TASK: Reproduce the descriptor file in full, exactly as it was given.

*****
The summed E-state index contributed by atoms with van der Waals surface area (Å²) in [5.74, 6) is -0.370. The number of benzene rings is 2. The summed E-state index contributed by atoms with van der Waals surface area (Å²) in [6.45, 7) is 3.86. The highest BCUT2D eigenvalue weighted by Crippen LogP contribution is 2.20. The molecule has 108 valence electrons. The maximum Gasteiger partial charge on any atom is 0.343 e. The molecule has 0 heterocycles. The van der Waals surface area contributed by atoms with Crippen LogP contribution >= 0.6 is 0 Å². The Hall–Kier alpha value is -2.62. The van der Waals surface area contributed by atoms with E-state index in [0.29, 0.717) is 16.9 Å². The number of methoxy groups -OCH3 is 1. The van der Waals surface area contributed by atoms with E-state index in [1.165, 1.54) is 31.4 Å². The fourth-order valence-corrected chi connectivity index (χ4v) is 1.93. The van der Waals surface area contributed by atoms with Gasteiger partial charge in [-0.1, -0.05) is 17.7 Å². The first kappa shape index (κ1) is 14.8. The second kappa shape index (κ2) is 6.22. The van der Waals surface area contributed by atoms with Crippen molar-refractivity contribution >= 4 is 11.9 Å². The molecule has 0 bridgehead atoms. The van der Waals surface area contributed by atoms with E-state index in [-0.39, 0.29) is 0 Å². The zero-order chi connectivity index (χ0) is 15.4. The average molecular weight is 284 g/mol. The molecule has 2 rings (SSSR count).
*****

The summed E-state index contributed by atoms with van der Waals surface area (Å²) in [5.74, 6) is -0.370. The number of benzene rings is 2. The summed E-state index contributed by atoms with van der Waals surface area (Å²) in [6.45, 7) is 3.86. The highest BCUT2D eigenvalue weighted by Crippen LogP contribution is 2.20. The molecule has 108 valence electrons. The maximum Gasteiger partial charge on any atom is 0.343 e. The molecule has 0 heterocycles. The van der Waals surface area contributed by atoms with Crippen LogP contribution >= 0.6 is 0 Å². The Hall–Kier alpha value is -2.62. The van der Waals surface area contributed by atoms with E-state index in [0.29, 0.717) is 16.9 Å². The number of methoxy groups -OCH3 is 1. The van der Waals surface area contributed by atoms with E-state index in [1.165, 1.54) is 31.4 Å². The fourth-order valence-corrected chi connectivity index (χ4v) is 1.93. The van der Waals surface area contributed by atoms with Gasteiger partial charge in [-0.1, -0.05) is 17.7 Å². The first kappa shape index (κ1) is 14.8. The second kappa shape index (κ2) is 6.22. The van der Waals surface area contributed by atoms with Crippen molar-refractivity contribution >= 4 is 11.9 Å². The molecule has 0 bridgehead atoms. The van der Waals surface area contributed by atoms with E-state index in [-0.39, 0.29) is 0 Å². The zero-order chi connectivity index (χ0) is 15.4. The average molecular weight is 284 g/mol. The molecule has 2 rings (SSSR count).